Rush Brings COVID-19 Vaccine to Austin Neighborhood

Special city-backed effort will inoculate 3,600 residents
A woman receives the COVID-19 vaccine
Danielle Kelly receives the COVID-19 vaccine at a special clinic Rush University Medical Center is running in the Austin neighborhood of Chicago.

On Sunday, 1,047 residents of Chicago’s Austin neighborhood were greeted with smiles and sent home with cheers after receiving a COVID-19 vaccine at a special Rush University Medical Center satellite clinic.

With a crew of more than 80 volunteers, Rush inoculated Austin residents ages 18 years and older during the first of six weeks of the clinic, part of the city of Chicago’s Protect Chicago Plus initiative to bring the vaccine to 15 neighborhoods, including Austin, that have been most burdened by the COVID-19 pandemic based on the city’s COVID-19 vulnerability index. 

“I was a little nervous, honestly, about getting the vaccination,” says Austin resident Danielle Kelly. After her neighbor told her about Sunday’s clinic, she decided to make an appointment, which was easier than she expected. “The person I talked to was so kind and polite, and coming into this facility I was not met with any attitude or resistance. It was warmth, love and acceptance, which helped to ease my fears.” 

Now that she has the vaccine, she says she feels relieved. “I’m not worried about, ‘Oh my gosh, if I get COVID, am I going to pass it on to someone else, someone who is at risk?’ ”

Rush and Loretto Hospital are operating the clinics in partnership with the city, the Catalyst Schools, PCC Community Wellness, Austin Coming Together, the Leaders Network and the neighborhood’s aldermen, Emma Mitts (37th Ward), Jason Ervin (28th Ward) and Chris Taliaferro (29th Ward).

“Bringing the vaccine to the neighborhoods disproportionally hard hit by COVID-19 is vital to the health of the entire community and central to our mission at Rush,” says Angelique Richard, PhD, RN, senior vice president of hospital operations for Rush University Medical Center and chief nursing officer for the Medical Center and Rush University System for Health. “Over 80 volunteers came out today to make this happen, and they will again in the coming weeks, which shows how committed they are and how important this effort is to the Rush team.”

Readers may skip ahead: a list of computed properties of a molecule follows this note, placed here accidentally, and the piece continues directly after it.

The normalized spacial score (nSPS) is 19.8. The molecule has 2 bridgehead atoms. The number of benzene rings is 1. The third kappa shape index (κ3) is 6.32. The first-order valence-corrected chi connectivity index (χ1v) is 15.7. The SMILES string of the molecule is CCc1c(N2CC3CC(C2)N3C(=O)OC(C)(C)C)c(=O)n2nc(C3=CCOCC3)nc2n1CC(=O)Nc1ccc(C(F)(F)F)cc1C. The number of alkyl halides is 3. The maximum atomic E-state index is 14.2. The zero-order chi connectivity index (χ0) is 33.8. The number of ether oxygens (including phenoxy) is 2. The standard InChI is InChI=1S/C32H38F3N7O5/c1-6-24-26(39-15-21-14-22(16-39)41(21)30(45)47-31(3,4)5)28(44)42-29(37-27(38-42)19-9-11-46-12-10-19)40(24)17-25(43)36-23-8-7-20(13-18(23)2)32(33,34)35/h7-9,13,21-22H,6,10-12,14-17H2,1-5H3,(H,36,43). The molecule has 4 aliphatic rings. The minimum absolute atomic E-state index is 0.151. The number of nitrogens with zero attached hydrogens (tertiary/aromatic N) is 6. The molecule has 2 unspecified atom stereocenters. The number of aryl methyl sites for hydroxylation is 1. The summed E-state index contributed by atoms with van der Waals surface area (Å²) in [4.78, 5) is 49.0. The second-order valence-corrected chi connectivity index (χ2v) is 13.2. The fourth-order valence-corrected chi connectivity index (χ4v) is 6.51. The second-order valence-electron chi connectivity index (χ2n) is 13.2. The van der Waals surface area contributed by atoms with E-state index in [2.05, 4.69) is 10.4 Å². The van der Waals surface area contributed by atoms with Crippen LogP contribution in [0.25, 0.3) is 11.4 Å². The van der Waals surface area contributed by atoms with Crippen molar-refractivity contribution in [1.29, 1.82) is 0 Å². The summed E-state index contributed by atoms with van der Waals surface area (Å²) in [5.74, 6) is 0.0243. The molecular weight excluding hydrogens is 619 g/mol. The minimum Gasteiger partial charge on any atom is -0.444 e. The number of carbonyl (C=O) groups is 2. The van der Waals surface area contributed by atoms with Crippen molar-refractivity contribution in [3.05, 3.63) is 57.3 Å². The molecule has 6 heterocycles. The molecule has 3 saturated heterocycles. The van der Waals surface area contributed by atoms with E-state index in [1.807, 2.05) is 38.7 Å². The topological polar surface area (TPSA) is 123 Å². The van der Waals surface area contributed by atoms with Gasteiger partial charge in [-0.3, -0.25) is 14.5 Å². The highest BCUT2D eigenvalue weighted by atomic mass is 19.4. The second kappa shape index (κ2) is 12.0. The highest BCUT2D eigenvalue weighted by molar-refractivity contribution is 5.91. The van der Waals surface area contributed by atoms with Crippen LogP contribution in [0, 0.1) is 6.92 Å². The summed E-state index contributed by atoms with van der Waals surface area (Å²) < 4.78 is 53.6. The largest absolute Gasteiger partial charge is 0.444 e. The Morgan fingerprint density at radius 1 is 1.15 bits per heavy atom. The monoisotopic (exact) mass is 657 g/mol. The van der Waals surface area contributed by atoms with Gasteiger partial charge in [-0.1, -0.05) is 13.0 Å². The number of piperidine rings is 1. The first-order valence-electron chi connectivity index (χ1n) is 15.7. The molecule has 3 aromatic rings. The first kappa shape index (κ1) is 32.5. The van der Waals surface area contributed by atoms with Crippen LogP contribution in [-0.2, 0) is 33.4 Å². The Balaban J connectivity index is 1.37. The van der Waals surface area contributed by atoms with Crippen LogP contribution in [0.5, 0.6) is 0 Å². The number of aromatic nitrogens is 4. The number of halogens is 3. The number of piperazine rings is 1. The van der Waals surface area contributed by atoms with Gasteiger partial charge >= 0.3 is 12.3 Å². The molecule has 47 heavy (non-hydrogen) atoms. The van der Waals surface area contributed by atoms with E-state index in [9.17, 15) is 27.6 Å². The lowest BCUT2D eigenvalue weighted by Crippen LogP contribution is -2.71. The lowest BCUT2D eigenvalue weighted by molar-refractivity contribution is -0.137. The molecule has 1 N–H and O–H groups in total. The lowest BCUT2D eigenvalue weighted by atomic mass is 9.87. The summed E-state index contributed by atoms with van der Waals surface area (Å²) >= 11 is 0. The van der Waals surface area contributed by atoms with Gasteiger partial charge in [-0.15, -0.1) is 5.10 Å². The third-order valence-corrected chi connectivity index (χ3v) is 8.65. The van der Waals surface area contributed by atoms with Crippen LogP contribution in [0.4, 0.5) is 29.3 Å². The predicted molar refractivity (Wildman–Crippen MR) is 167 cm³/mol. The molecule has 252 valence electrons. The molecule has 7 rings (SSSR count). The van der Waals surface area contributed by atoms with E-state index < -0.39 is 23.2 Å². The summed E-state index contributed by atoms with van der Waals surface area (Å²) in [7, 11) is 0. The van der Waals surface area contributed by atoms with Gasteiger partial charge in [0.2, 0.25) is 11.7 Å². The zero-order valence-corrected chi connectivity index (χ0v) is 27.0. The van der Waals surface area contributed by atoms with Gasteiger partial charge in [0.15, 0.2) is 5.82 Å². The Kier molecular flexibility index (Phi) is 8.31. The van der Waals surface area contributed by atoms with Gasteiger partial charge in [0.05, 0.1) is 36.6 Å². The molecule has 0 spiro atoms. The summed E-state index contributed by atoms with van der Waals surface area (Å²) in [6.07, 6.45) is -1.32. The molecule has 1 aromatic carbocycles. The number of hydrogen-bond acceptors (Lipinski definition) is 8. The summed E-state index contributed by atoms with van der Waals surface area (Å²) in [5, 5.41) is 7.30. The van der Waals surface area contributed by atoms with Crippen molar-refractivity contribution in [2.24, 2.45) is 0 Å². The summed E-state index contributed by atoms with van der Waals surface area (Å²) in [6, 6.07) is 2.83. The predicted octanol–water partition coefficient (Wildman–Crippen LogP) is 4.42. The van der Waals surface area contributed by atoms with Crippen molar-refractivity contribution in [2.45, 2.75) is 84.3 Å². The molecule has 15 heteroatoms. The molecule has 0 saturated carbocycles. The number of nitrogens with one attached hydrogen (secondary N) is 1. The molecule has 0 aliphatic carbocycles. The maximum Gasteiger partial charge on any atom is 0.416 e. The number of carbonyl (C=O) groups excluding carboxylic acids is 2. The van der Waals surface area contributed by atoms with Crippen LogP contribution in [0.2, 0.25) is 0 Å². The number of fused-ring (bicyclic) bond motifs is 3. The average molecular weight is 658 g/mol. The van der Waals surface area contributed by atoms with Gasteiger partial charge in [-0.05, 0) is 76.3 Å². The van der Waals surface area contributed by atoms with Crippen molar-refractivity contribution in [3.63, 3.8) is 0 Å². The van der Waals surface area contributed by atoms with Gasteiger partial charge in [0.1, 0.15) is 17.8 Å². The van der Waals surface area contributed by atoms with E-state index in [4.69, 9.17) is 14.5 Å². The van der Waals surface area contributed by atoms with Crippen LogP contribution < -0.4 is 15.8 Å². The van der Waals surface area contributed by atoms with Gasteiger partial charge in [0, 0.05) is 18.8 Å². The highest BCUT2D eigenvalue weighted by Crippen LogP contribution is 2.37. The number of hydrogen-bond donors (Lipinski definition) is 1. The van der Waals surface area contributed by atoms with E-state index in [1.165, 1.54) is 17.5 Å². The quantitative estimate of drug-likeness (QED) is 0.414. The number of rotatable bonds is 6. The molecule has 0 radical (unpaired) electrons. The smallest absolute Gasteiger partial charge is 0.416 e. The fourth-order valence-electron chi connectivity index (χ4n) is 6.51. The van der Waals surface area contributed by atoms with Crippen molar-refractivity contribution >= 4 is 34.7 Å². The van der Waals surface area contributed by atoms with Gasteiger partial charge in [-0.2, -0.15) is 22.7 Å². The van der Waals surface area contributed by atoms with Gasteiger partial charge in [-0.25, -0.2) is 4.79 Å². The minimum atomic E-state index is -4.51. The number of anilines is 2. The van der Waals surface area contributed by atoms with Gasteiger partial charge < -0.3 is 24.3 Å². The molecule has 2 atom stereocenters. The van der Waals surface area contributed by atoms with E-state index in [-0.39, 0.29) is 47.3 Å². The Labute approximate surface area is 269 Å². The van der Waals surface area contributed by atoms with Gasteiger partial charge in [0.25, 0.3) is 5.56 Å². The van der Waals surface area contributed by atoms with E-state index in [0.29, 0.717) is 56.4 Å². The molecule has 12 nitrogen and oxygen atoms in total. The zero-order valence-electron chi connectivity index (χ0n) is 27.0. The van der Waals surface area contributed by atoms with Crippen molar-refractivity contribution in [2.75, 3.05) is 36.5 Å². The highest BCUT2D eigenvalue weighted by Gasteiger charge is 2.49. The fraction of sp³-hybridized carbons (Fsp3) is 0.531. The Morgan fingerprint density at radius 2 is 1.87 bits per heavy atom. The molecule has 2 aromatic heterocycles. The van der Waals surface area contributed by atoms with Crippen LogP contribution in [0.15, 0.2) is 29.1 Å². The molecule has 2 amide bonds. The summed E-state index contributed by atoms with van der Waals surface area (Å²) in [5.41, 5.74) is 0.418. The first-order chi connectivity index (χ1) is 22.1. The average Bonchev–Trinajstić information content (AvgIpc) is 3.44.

Rush's Austin clinic will continue to provide vaccines on Sundays through April 18, from 7 a.m. to 5 p.m., at the Catalyst Circle Rock Charter School, 116 N. Central Ave. Loretto’s clinic is available on Fridays and Saturdays through April 17 at Amundson Park, 6200 W. Bloomingdale Ave.

An appointment is required; no walk-ins are being accepted. Austin residents can schedule a Sunday appointment by calling (312) 563-0767; or schedule a Friday or Saturday appointment at the Loretto clinic by calling (773) 996-7937. 

Vaccines are free and no health insurance is required.  People will be asked to attest they live in the Austin neighborhood.

Rush’s clinic is equipped to vaccinate 3,600 Austin residents in all, says Kerem Korkmaz, MSN, RN, CENP, vice president, patient care services, Rush University Medical Center. First doses will be given the first three Sundays of the clinic. Once residents receive the first dose, they will be scheduled automatically to get their second dose three Sundays later.  

“When given the opportunity to stand up this clinic we gladly stepped forward,” Korkmaz says. “We’ve had a successful first day, not just logistically, but also in bringing the Rush culture into our clinic. It’s been evident in the experience of our patients as well as our volunteers. This has been a very affirming experience for everyone involved, and we’ve received such a positive response from the community we’re here to serve.”

Audrey Boyle was one of those appreciative residents. “If you have the option to get vaccinated, just do it, because it helps everyone, including yourself and your family,” she says. “Getting vaccinated makes everyone safer. It’s really great to know that I’m going to be able to hug my mother.”

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